heads of the lateral pterygoid muscle.
- The maxillary artery may arbitrarily by be divided into four parts.
a) The First (mandibular part) – is the short section which
lies medial to the mandibular neck.
b) The Second (muscular /pterygoid part ) – is the longest
of the four and is in close releation to the lateral
c) The Third ( maxillary part ) - which is here in close
releation to the posterior surface of the maxilla.
d) The Fourth (pterygopalatine /terminal ) – here the artery
divies into its terminal branches in the pterygopalatine
space ,which it enters through pterygopalatine gap.
- The branches of the maxillary artery are numerous and,with the
exception of one ,are destined for the deep structures of the face
,lower and upper jaws and teeth,masticatory muscles ,palate,and
part of the nasal cavity. In addition , the artery sends a branch into
the cranil cavity aas the main supply of the dura mater of the
- Branches from different parts –
a) From mandibular part -
i) Middle meningeal artery – goes to dura mater.
ii)inferior alveolar artery - goes to mandible.
iii)Deep Auricular Artery
iv)Anterior Tympanic .
b) From Muscular/Pterygoid Part –
i) Temporal Artery
c) From Maxillary Part –
i)Posterior Superior Artery
d) Pterygopalatine part –
MANDIBULAR PART –
Middle Meningeal artery –
It runs straight up to enter the foramen spinosum .on its way usually passes
between two roots of the auricular temporal nerve.
Below the cranial base the accessory meningeal artery originates.
It supplies – the Auditory tube & Adjacent muscles.
Here it gives one branch which passes through the foramen ovale to the
After entering to the cranial cavity , the middle menningeal artery sends
several small tympanic branches into the tympanic cavity. These twigs perforate
the roof of the middle ear .
At a variable distance from the foramen spinosum , the middle meningeal
artery splits into—
a) Anterior branch.
b) Posterior branch
The middle meningeal artery and its branches are embedded in deep
branching grooves on the inner surface of the cranial bones .they supply the dura
mater and send branches into the bones over which they pass. The anterior branch
of the middle meningeal artery anastomoses regularly with the lacrimal artery of
the ophthalmic artery of the internal carotid.
Inferior Alveolar Artery –
Its origin varies according to the different relation of the maxillary artery to
the lateral pterygoid muscle.
If the maxillary artery lies superficial to the lateral pterygoid ,the inferior
alveolar artery is a direct branch of the maxillary artery .
If the main artery follows a deep course, the inferior alveolar artery frequently
arises with the posterior deep temporal artery by a common trunk that winds
around the lower border of the lateral pterygoid, whereas the inferior alveolar
artery arises at the lower border of the lateral pterygoid muscle.
From its origin , the inferior alveolar artery turns almost vertically downward
to reach the mandibular canal.
Before entering to the canal ,the inferior alveolar artery releases the mylohyoid
artery, which follows the mylohyoid nerve to the mylohyoid muscle, where is
anastomoses with branches of the submental artery.
In the mandibular canal the inferior alveolar artery sends its terminal
a) Mental artery (larger)
b) Incisive artery (smaller)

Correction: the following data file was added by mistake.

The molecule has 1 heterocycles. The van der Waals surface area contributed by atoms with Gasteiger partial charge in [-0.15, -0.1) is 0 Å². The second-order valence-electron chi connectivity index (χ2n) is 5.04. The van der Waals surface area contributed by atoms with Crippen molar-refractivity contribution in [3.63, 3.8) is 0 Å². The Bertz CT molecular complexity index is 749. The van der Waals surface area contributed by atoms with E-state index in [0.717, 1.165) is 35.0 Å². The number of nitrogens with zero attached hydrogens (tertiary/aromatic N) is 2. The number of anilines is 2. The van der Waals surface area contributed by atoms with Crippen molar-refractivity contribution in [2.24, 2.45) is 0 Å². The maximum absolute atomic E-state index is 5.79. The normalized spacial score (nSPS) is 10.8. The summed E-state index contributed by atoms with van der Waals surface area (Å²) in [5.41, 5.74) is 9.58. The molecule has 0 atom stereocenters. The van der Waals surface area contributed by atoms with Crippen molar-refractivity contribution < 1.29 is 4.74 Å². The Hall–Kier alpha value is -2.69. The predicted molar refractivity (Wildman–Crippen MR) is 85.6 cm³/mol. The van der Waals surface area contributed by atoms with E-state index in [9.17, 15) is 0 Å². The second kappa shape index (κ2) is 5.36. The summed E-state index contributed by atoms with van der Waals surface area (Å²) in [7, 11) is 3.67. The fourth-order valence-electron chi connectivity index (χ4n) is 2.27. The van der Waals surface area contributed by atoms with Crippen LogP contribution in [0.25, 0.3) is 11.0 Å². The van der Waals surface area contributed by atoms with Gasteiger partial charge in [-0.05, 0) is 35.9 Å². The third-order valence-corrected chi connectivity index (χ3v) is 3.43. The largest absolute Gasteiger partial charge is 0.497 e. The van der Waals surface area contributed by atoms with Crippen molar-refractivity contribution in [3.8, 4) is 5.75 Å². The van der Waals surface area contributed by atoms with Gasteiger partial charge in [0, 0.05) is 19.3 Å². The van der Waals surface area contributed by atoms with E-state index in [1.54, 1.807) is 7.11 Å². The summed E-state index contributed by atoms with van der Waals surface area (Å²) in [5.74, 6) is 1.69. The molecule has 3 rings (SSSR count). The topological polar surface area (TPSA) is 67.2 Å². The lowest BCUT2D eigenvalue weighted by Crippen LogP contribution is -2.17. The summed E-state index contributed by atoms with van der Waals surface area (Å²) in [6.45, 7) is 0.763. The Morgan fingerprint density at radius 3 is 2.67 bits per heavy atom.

a) Mental artery –
Is released through the mental canal, and it supplies soft tissues of the chin and
anastomoses with branches of the inferior alveolar artery.
b) Incisive artery –
It continues the course of the inferior alveolar artery inside the mandible to the
midline, where it anastomoses with the artery of the other side.
The blood vessels that turn from the inferior alveolar artery upward into the
alveolar process are of two distinct types.
set –of branches enters the root canals through the apical foramina and
supplies the dental pulps. They can be termed dental arteries.
set-it is of alveolar or perforating branches enter the interdental and
interradicular septa. The alveolar branches ascend in narrow canals , which often
are visible on radiographs, especiallyin the anterior part of the mandible.
Many small branches arising at right angles, enter the periodontal ligaments of
adjacent teeth or adjacent roots of one tooth.
The interradicular alveolar arteries end in the periodontal ligament at the
bifurcation o the molars. The interdental alveolar arteries perforate the alveolar
crest in the interdental spaces and end in the gingival, supplying the interdental
papilla and the adjacent areas of the buccal and lingual gingiva. In the gingival
these branches anastomoses with superficial branches of arteries, which supply
the oral and vestibular mucosa, for instance , with branches of the lingual ,
buccal, mental,and palatine arteries.
MUSCULAR / PTERYGOID PART –
( this part of the artery supplies the masticatory muscles and the buccinators
a) Anterior & posterior deep temporal artery-
These are the arteries arises from the superior wall of the maxillary artery and
supplies the temporal muscle. They enter the temporal muscle from its deep
The posterior deep temporal artery anastomoses with the middle temporal
If the maxillary artery lies deep to the lateral pterygoid muscle, the posterior
deep temporal artery winds around the lower border and the outer surface of the
lateral pterygiod muscle to reach the temporal muscle, releasing the lower
alveolar artery at the lower border of the lateral pterygoid muscle.
b) Masseteric artery –
It arises from the lateral surface of the maxillary artery and passes through the
mandibular notch following the masseteric nerve.
Between the condylar process of the mandible and the posterior border of the
tendon of the temporal muscle, the masseteric artery reaches the inner, or deep,
surfaceof the masseter muscle, which it supplies.
c) Pterygoid artery –
Lateral and medial pterygoid muscles are supplied by a variable number of
smaller pterygoid branches of the maxillary artery. The number and the location
of these pterygoid branches depend on the relation o the maxillary artery to the
lateral pterygoid muscle.
d) Buccal artery –